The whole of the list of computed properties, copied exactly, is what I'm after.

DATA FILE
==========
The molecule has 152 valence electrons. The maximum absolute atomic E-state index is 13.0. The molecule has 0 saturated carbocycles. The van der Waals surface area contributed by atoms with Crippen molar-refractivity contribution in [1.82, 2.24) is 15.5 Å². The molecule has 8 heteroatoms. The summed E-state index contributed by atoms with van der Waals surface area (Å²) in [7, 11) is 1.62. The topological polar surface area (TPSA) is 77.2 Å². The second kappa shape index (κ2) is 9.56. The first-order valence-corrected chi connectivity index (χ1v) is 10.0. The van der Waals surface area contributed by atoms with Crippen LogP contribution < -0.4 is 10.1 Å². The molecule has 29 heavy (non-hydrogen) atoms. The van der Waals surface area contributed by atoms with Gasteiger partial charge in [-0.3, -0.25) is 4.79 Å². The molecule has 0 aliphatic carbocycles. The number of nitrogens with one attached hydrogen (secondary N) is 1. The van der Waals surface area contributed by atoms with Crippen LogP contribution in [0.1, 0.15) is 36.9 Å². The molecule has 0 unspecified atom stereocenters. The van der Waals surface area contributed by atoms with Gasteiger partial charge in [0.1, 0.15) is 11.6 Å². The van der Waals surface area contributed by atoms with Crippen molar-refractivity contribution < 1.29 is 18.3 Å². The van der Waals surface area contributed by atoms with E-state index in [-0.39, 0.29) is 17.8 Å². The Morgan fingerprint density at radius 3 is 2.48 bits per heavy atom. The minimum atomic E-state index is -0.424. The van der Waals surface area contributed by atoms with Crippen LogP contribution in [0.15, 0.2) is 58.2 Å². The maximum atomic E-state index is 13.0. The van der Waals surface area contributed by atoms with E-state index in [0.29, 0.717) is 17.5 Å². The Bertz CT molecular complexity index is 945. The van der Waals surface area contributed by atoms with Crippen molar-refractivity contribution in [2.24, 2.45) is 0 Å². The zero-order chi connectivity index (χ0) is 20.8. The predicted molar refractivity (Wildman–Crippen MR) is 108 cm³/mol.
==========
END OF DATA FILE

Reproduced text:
The molecule has 152 valence electrons. The maximum absolute atomic E-state index is 13.0. The molecule has 0 saturated carbocycles. The van der Waals surface area contributed by atoms with Crippen molar-refractivity contribution in [1.82, 2.24) is 15.5 Å². The molecule has 8 heteroatoms. The summed E-state index contributed by atoms with van der Waals surface area (Å²) in [7, 11) is 1.62. The topological polar surface area (TPSA) is 77.2 Å². The second kappa shape index (κ2) is 9.56. The first-order valence-corrected chi connectivity index (χ1v) is 10.0. The van der Waals surface area contributed by atoms with Crippen LogP contribution < -0.4 is 10.1 Å². The molecule has 29 heavy (non-hydrogen) atoms. The van der Waals surface area contributed by atoms with Gasteiger partial charge in [-0.3, -0.25) is 4.79 Å². The molecule has 0 aliphatic carbocycles. The number of nitrogens with one attached hydrogen (secondary N) is 1. The van der Waals surface area contributed by atoms with Crippen LogP contribution in [0.1, 0.15) is 36.9 Å². The molecule has 0 unspecified atom stereocenters. The van der Waals surface area contributed by atoms with Gasteiger partial charge in [0.1, 0.15) is 11.6 Å². The van der Waals surface area contributed by atoms with Crippen molar-refractivity contribution < 1.29 is 18.3 Å². The van der Waals surface area contributed by atoms with E-state index in [-0.39, 0.29) is 17.8 Å². The Morgan fingerprint density at radius 3 is 2.48 bits per heavy atom. The minimum atomic E-state index is -0.424. The van der Waals surface area contributed by atoms with Crippen LogP contribution in [0.15, 0.2) is 58.2 Å². The maximum atomic E-state index is 13.0. The van der Waals surface area contributed by atoms with E-state index in [0.29, 0.717) is 17.5 Å². The Bertz CT molecular complexity index is 945. The van der Waals surface area contributed by atoms with Crippen molar-refractivity contribution in [2.24, 2.45) is 0 Å². The zero-order chi connectivity index (χ0) is 20.8. The predicted molar refractivity (Wildman–Crippen MR) is 108 cm³/mol.